Interestingly enough, some effects of the phenibut withdrawal syndrome I actually find pleasurable. This is not to say that I would induce withdrawals just to pry some euphoria from them. But again as has been mentioned, in some moments there seems to be a subtle dopaminergic pleasure and mental stimulation, similar to the phenibut 'hangover' although not nearly as potent. Of course this is tempered with shivering/shaking, anxiety, lack of sleep, strange feelings around the eyes (possibly due to lack of sleep), and also a strange feeling in the skin and the muscles.
These last two symptoms seem to correlate with 'baclofen underdose' or withdrawal from intrathecally administered baclofen. In the case of baclofen underdose they appear to be regarded as mild symptoms, but in some cases can lead to more severe ones, including multiple organ failure. Another symptom I experience during phenibut withdrawal is itching: this too is mentioned as a symptom of baclofen underdose.
Given the similarity of these two chemicals in property and effect, I wonder if it might not be prudent to investigate or collect subjective experiences of phenibut withdrawal, in case there might be a danger associated with it, as there indeed is with baclofen underdose? Obviously severe symptoms of baclofen underdose occur due to the nature of the intrathecal administration in conjunction with long term therapy (in excess of twelve months). However again, given the similar nature of these two compounds, I wonder if anyone else has experienced such symptoms when withdrawing from phenibut?
Having access to a great variety of medicinal journals, I've investigated phenibut thoroughly, and the majority of information, in fact, the vast majority of information, comes from relatively low dose animal testing in Russia, and there seems to be sparse information available regarding pharmacokinetics. Indeed it is hard to find a great deal of information on short and long term effects of phenibut use in humans, or even on such basic and important issues as toxicity. The most detailed journal article I could find simply re-iterated and summarised the information found in the Russian journal articles, with no real reference to human effect.
I find this particularly concerning given (my perception of) it's popularity and sales increasing - or at the least given that it is being sold for human consumption.
The most comprehensive information on subjective phenibut experience I could find, on Google, on all the journal databases (PubMed, Medline, ScienceDirect, AccessMed, etc - with the majority of these databases covering the same journals), on usenet, in fact anywhere outside of a library (and I suspect inside too), was this very website.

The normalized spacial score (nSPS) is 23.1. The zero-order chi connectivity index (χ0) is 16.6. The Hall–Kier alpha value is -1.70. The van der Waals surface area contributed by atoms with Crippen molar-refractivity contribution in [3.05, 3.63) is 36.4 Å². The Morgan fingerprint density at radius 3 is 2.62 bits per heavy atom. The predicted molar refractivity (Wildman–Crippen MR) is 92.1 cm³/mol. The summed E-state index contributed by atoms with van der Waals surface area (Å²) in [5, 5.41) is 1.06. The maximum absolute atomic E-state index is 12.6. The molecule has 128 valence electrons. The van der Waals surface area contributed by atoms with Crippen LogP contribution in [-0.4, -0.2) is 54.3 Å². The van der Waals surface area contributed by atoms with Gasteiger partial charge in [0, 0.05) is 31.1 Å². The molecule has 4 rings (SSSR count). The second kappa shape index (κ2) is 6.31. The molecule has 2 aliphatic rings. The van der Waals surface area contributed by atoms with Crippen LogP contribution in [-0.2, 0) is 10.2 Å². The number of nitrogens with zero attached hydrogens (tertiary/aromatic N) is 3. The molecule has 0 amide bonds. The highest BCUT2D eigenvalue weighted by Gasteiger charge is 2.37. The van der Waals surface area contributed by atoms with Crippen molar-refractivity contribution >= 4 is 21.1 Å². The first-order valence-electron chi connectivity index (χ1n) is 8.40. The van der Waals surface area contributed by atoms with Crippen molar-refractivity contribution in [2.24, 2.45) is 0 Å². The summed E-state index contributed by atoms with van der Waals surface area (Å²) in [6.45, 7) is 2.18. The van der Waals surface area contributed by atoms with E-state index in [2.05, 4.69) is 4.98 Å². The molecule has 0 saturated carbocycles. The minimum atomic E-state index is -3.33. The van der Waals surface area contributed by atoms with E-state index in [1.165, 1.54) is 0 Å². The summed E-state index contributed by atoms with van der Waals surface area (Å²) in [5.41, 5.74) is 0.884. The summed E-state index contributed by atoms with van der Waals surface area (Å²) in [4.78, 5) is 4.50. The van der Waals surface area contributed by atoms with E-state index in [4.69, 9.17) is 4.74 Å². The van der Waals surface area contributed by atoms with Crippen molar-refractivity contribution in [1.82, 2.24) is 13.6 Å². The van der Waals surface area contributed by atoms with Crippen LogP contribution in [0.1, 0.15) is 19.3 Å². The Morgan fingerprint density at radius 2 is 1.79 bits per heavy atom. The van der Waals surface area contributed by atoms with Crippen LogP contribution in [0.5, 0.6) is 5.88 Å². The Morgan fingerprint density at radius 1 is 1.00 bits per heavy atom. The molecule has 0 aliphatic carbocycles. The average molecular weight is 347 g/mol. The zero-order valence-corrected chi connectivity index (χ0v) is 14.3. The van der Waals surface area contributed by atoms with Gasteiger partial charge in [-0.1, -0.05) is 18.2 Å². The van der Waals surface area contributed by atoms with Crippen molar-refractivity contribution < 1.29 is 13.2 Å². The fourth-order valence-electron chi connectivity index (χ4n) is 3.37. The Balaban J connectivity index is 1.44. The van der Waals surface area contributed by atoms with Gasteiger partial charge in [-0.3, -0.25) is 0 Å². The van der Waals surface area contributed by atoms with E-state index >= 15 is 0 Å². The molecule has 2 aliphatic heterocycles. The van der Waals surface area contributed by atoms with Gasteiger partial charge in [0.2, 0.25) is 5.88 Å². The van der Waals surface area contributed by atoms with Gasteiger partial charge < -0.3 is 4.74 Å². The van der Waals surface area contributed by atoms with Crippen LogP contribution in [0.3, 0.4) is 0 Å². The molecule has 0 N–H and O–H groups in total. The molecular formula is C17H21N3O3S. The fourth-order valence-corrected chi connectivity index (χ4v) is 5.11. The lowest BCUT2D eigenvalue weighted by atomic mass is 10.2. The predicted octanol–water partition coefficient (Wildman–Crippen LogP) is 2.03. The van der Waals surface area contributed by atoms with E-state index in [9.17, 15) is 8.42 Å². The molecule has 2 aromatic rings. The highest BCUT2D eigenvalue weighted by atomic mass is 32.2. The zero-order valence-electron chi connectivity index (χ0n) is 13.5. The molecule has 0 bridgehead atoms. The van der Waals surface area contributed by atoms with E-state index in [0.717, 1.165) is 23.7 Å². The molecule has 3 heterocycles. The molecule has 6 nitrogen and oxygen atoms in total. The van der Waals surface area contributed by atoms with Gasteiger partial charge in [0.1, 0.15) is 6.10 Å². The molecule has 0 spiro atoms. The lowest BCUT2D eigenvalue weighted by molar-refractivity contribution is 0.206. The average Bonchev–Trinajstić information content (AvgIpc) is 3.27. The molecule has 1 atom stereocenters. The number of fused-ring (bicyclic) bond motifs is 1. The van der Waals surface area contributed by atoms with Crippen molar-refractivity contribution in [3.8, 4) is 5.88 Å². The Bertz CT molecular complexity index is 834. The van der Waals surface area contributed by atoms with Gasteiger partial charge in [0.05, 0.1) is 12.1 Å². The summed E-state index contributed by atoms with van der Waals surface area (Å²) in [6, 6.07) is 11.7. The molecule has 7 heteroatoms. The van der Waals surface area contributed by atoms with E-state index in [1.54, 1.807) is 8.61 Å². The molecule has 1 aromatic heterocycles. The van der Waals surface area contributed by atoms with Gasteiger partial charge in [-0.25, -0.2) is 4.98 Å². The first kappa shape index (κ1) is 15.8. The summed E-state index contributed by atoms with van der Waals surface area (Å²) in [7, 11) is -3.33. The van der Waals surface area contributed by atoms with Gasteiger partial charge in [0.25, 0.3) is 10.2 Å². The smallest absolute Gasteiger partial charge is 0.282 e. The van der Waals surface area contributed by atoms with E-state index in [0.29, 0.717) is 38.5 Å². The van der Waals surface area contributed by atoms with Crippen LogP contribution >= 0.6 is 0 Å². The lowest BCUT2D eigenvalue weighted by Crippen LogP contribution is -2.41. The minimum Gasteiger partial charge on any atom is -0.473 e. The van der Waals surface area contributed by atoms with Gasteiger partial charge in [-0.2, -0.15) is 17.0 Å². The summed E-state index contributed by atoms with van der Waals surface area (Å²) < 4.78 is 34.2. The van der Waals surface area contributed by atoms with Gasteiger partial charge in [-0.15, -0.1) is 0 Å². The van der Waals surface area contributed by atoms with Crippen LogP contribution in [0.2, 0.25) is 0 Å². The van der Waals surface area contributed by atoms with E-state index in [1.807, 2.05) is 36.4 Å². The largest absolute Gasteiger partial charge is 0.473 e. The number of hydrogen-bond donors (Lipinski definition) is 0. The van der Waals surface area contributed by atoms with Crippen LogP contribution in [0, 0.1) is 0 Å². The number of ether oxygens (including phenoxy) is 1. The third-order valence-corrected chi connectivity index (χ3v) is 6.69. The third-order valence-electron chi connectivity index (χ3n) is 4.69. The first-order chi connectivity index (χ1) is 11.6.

I suppose it is hypocritical of me to have consumed phenibut so carelessly and in combination with other drugs. However my experiences lead me to be all the more concerned about the potential for phenibut withdrawal to be as severe as baclofen underdose.
This is taken from a journal article on ProQuest published in 'Psychosomatics' - it is also available as a link from the Wikipedia page on 'Baclofen', at this address:
Delirium Associated With Baclofen Withdrawal: A Review of Common Presentations and Management Strategies
Raphael J Leo, Daniel Baer. Psychosomatics. Washington: Nov/Dec 2005. Vol. 46, Iss. 6; pg. 503, 5 pgs
...Similarly, neuropsychiatric effects of abrupt baclofen withdrawal are thought to invoke the GABA system as well. Baclofen, like GABA, inhibits CNS pathways involving monoamine neurotransmitter systems. Some researchers have suggested that this inhibition is indirect and that substance P is involved as an intermediary neurotransmitter.15,29 With continued use of baclofen, continuous inhibition of monamine neurotransmitter systems leads to emergence of supersensitive dopamine and noradrenergic receptors. Sudden withdrawal of baclofen would cause a disinhibition of previously suppressed monoamine pathways, that is, a release of norepinephrine and dopamine onto supersensitized receptors, leading to autonomic arousal (e.g., tachycardia, hypertension, agitation, restlessness) and delusions, hallucinations, and delirium....
This might also apply to phenibut, and may be one explanation of phenibut's 'rebound dopaminagenic' effects - and may also be a reason for concern during phenibut withdrawal.
An article entitled "Cyproheptadine for intrathecal baclofen withdrawal." authored by Meythaler, Jay M. Roper, James F. Brunner, Robert C and published Archives of Physical Medicine & Rehabilitation. 84(5):638-42, 2003 May, has some more information (this is available by Ovid only so unfortunately I can't post a link, but since I'm just using the abstract, it might well be available at Google scholar):